There’s no secret room with somebody with all of the answers.
From a career in a big bank to taking big risks with a startup venture, Kathleen Barrett, Vimeo SVP of Enterprise and Head of Creator Success, works at the world’s largest ad-free open video platform overseeing all support processes and leading strategy, growth and operations of the platform’s enterprise business across Vimeo, OTT (over-the-top) and Live Stream. But she wasn’t always on the leadership team of a big brand. After graduating from New York University, Barrett went to work at Goldman Sachs where she spent five years working in credit risk and capital markets. Despite enjoying her coworkers and appreciating her growth at the company, something was nagging at her. She wanted to work in a job where she could feel the impact of her work on a day-to-day basis and corporate life wasn’t scratching that itch.
Knowing this, she decided to take a break by leaving the financial industry and take coffee chats with friends and family members to research various career paths. This transitional period led Barrett to helping her friends (and fellow NYU alumni) launch VHX, a digital distribution platform for artists, that was eventually acquired by Vimeo and rebranded as Vimeo OTT—a product that she now oversees. Barrett chatted with Her Agenda about her winding path to a career in tech, how she stays balanced, and her distinct take on networking.
Her Agenda: Where did you grow up and how has it influenced your career?
Kathleen Barrett: I’m a New York native, which is rare! I was born in Brooklyn and grew up just outside of the city—in Rockland County. My dad’s family is actually Brooklyn natives and my mom’s side immigrated from Poland when she was a teenager. No one in my family had a college degree, but they all worked really hard to provide for their families. And the way I grew up made me prioritize higher education because my family really believed that was the gateway to better opportunities.
Her Agenda: You went to college at NYU and majored in Economic Theory, Mathematics and Pre-Medicine. Then you went to work for Goldman Sachs for a while. After that, you helped get the startup, VHX, off the ground which was acquired by Vimeo in 2016, where you now work. Do you think the Kathleen of your college days expected to be where you are now?
Kathleen Barrett: Absolutely not, as you may have gathered from my background! At the earliest stage I think everyone goes through this when they are applying for colleges—I applied for tiny colleges and huge colleges. Half of them with an economics focus, half of them with a pre-med focus. So, I clearly had no idea what I wanted. I luckily ended up at NYU where I had the choice to really study anything that I wanted. I started with a focus on pre-med and being exposed to a lot of opportunities to work with doctors in hospitals they kind of talked me out of that. I focused on economics because I was always a math nerd and folks I met along the way coached me into pursuing something in the finance world which I wasn’t really educated on.
I think Goldman Sachs is a really amazing place to start your career because they invest in the young talent that they bring on. They really valued networking, education, and cross-department mobility. I treated Goldman Sachs as my on-the-ground MBA because I knew I could be exposed to tons in that manner. I knew that I wanted to cap it at five years because I didn’t see my whole career there. I wanted to be somewhere where I could really see the impact of my work on a day to day basis, but I didn’t really know what that meant. I took a year off and had no idea which direction I wanted to go in and I wasn’t aware of all of the opportunities out there. I think that space, and all of those conversations, were really critical to help carve a new path for a new opportunity.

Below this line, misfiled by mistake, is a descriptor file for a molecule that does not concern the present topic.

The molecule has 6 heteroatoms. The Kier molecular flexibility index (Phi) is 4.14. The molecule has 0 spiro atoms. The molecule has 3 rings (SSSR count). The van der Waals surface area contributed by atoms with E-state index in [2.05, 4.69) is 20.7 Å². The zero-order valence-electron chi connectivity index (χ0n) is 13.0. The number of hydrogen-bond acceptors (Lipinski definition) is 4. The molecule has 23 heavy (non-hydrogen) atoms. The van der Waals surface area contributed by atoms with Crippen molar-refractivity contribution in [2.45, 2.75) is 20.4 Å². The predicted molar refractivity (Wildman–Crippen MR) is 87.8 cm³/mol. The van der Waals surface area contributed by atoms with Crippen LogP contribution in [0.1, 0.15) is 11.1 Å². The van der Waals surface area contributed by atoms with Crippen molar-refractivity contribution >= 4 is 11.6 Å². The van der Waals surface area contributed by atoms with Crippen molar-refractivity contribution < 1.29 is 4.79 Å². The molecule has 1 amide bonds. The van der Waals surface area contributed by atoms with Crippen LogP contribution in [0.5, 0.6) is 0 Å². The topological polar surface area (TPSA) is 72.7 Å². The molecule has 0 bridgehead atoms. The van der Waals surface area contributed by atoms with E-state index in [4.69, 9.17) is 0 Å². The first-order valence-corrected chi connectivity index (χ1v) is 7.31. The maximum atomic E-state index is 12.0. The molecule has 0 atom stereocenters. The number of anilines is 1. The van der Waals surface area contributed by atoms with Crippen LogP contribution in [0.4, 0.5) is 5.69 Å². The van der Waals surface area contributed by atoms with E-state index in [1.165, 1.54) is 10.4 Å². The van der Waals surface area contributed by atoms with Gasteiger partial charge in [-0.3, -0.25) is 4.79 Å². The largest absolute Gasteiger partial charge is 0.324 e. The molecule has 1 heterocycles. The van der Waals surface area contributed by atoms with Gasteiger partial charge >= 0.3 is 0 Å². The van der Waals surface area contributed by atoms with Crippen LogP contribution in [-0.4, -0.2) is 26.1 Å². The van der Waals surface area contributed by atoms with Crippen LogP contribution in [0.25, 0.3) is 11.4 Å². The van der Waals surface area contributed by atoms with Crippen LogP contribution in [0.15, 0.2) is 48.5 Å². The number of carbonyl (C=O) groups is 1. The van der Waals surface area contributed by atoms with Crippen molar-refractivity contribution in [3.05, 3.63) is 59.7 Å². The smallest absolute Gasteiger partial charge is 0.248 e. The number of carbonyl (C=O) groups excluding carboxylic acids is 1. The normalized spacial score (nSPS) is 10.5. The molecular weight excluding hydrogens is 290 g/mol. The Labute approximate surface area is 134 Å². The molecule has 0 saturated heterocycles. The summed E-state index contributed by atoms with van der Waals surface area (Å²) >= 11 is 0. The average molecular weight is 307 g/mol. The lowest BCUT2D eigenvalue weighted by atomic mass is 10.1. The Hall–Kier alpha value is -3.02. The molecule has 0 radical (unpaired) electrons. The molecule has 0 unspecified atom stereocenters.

The best thing you can do is go to figure out what’s out there. For some people, that’s reading or going to meetups or having tons of one-on-one coffee chats with people in their city or their company and learn about what other people are doing. I always encourage people not to over-architect [their] path. It’s really hard to do that, but be open to opportunities that sound interesting or opportunities that allow you to learn something. There are so many different things going on in this world—if you can find out what motivates you and something that aligns with those motivations that’s a good place to start.
Her Agenda: Is there anyone when you were growing up who impacted you in a large way to hustle and become so successful?
Kathleen Barrett: My mom is definitely a huge driving force. When I was younger she was more of a pushing force. She was an immigrant…she had that drive…and she really wanted me to get a really specific education and pursue, what she thought, were the only career paths that led to success which was being a doctor or a lawyer. But it was a whole new world at NYU with so many people doing so many interesting things—I met Jamie there when I was a resident advisor, he was the CEO of VHX, and clearly played a critical role in my life—giving me the opportunity to work with the company. There, I’d say it was about trust and opportunity—all of us taking a chance on each other. They trusted that I would be adding value and I trusted that this would be an opportunity that would grow into something meaningful. The whole founding team at VHX taught me so much. They were all experts in different things, and patient and generous with their time. All of those people are really important—the ones that challenge you, give you real feedback, and give you real opportunities.
Her Agenda: What does any given day in your current role look like?
Kathleen Barrett: Every day is really, really different which is what’s fun. The business is constantly evolving and we are constantly thinking about better ways to serve the needs of our creators. It’s a lot of communication with the leaders on my team. My job there is to make sure I’m unblocking them if they’re hitting any sort of challenges or advising them if they are at a turning point and trying to make a tough decision, which does require a lot of meetings but also real-time conversation and a lot of Slack. I actually like to be around in person so I do a lot of walking around talking to people and hearing about what’s happening in real time. At a higher level, I’m a part of the leadership team and we meet on a weekly cadence to both review how things are going and what the biggest opportunities are ahead.